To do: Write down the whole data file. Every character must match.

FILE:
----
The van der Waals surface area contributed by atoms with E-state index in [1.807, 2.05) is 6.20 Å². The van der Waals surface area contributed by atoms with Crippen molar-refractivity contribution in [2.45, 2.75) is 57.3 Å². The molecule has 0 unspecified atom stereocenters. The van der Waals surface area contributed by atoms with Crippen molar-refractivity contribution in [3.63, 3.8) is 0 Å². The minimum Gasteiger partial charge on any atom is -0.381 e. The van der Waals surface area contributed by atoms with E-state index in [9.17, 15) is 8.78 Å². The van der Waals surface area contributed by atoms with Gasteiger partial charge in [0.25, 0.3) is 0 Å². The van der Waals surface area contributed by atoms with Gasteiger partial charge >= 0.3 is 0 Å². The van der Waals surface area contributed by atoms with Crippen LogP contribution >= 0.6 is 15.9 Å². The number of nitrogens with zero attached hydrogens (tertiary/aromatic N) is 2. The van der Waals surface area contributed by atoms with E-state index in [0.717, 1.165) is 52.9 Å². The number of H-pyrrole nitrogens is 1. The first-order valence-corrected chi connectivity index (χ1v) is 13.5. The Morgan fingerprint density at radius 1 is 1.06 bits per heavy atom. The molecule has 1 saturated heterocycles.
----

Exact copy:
The van der Waals surface area contributed by atoms with E-state index in [1.807, 2.05) is 6.20 Å². The van der Waals surface area contributed by atoms with Crippen molar-refractivity contribution in [2.45, 2.75) is 57.3 Å². The molecule has 0 unspecified atom stereocenters. The van der Waals surface area contributed by atoms with Crippen molar-refractivity contribution in [3.63, 3.8) is 0 Å². The minimum Gasteiger partial charge on any atom is -0.381 e. The van der Waals surface area contributed by atoms with E-state index in [9.17, 15) is 8.78 Å². The van der Waals surface area contributed by atoms with Gasteiger partial charge in [0.25, 0.3) is 0 Å². The van der Waals surface area contributed by atoms with Gasteiger partial charge >= 0.3 is 0 Å². The van der Waals surface area contributed by atoms with Crippen LogP contribution >= 0.6 is 15.9 Å². The number of nitrogens with zero attached hydrogens (tertiary/aromatic N) is 2. The van der Waals surface area contributed by atoms with E-state index in [0.717, 1.165) is 52.9 Å². The number of H-pyrrole nitrogens is 1. The first-order valence-corrected chi connectivity index (χ1v) is 13.5. The Morgan fingerprint density at radius 1 is 1.06 bits per heavy atom. The molecule has 1 saturated heterocycles.